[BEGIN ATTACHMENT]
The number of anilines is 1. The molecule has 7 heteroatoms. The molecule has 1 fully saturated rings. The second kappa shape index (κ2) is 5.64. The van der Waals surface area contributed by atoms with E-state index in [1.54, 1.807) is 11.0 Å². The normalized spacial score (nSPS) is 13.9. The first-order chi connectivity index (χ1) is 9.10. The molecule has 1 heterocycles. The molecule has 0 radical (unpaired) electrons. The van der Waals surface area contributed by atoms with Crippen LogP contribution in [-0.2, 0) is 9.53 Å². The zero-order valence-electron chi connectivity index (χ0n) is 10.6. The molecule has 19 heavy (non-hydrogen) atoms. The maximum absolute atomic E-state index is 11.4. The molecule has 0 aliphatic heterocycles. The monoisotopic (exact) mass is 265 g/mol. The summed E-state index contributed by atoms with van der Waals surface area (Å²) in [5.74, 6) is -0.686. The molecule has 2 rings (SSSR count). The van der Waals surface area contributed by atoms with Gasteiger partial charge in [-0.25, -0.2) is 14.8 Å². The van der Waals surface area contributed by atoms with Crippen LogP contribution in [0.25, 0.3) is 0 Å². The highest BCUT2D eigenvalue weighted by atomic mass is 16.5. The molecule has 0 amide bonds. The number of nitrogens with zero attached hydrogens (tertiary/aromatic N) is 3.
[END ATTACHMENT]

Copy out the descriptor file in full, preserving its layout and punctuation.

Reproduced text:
The number of anilines is 1. The molecule has 7 heteroatoms. The molecule has 1 fully saturated rings. The second kappa shape index (κ2) is 5.64. The van der Waals surface area contributed by atoms with E-state index in [1.54, 1.807) is 11.0 Å². The normalized spacial score (nSPS) is 13.9. The first-order chi connectivity index (χ1) is 9.10. The molecule has 1 heterocycles. The molecule has 0 radical (unpaired) electrons. The van der Waals surface area contributed by atoms with Crippen LogP contribution in [-0.2, 0) is 9.53 Å². The zero-order valence-electron chi connectivity index (χ0n) is 10.6. The molecule has 19 heavy (non-hydrogen) atoms. The maximum absolute atomic E-state index is 11.4. The molecule has 0 aliphatic heterocycles. The monoisotopic (exact) mass is 265 g/mol. The summed E-state index contributed by atoms with van der Waals surface area (Å²) in [5.74, 6) is -0.686. The molecule has 2 rings (SSSR count). The van der Waals surface area contributed by atoms with Gasteiger partial charge in [-0.25, -0.2) is 14.8 Å². The van der Waals surface area contributed by atoms with Crippen LogP contribution in [0.25, 0.3) is 0 Å². The highest BCUT2D eigenvalue weighted by atomic mass is 16.5. The molecule has 0 amide bonds. The number of nitrogens with zero attached hydrogens (tertiary/aromatic N) is 3.